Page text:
Originally published in Tracker Magazine.
I think we’re well-acquainted with the reality on how media, both mainstream and Aboriginal, have failed our people. While media undoubtedly can be used to further our rights, it has all too often been used to cause us harm.
Would we have had a Northern Territory intervention without a media-fuelled moral panic on child sexual abuse?
Probably not. But what we aren’t as well-acquainted with is how we fix this problem.
Around the country, there are strong Aboriginal media voices who fight against this every day. People like Tiga Bayles in Brisbane, a personal hero of mine, who ensures that the voices from our communities are not drowned out by the propaganda espoused by government and mainstream media alike.
Community broadcasters, National Indigenous Television and print media like the Koori Mail all work to create a platform to ensure we are heard. Tracker does not seek to threaten this. But what Tracker has realised is that there is still a space for a publication that pushes hard to ensure we achieve change.
We are moulding Tracker into a new style of journalism that suits the needs and aspirations of Aboriginal Australia.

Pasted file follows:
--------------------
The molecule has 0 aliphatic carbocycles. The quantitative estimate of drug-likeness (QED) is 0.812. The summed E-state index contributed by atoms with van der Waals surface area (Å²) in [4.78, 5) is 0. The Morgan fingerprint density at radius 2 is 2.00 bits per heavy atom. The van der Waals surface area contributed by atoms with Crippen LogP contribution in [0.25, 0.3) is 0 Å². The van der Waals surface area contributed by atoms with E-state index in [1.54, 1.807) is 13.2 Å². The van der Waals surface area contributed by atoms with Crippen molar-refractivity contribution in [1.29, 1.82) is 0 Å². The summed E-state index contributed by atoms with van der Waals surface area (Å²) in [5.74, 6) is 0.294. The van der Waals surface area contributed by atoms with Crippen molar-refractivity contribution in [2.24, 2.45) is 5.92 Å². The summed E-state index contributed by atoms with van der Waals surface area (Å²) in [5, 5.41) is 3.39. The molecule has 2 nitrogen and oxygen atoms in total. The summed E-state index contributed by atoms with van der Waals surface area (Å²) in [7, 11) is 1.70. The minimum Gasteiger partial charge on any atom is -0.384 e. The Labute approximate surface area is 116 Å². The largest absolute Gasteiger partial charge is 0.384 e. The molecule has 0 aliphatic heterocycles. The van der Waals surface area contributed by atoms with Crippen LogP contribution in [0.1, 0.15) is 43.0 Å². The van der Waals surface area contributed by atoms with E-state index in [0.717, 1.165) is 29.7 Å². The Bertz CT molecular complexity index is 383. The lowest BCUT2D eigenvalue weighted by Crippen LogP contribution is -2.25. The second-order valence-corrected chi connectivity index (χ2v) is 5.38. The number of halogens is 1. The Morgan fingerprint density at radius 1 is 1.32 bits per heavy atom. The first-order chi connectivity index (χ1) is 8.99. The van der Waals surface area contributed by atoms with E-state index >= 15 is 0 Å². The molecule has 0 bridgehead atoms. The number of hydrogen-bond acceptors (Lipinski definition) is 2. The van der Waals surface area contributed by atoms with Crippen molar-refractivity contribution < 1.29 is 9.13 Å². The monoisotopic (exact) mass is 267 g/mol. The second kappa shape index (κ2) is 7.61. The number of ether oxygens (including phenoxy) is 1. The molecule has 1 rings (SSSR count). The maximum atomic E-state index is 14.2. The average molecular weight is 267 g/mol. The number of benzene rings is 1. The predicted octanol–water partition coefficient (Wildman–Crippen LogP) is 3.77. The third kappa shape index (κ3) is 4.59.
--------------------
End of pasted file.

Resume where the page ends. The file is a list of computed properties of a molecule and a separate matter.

We don’t want to follow the agenda mainstream media has set for our people.
That leads to policies like the intervention. It demonises our people and spurs racism.
We want to influence it. And we want to do this through solid, campaigning journalism that has only one goal – to fight for Aboriginal rights in a country that has unfortunately become accustomed to trampling on them. That is what I ultimately hope Tracker will become.
It is my vision, and the vision of people like managing editor Chris Graham, and columnist Brian Johnstone, who have long pushed for this concept to come to fruition.
It is also the vision of the board of the New South Wales Aboriginal Land Council.
The reason we can deliver this form of journalism is because of the belief of the NSWALC board in the need for a magazine that advocates directly for our rights.
NSWALC has a strong record in advocacy – it ensures our rights are upheld internationally, at the United Nations as well as nationally and locally.
Tracker hopes to uphold that tradition of advocacy. We hope that you will join us on the ride.
Amy McQuire, editor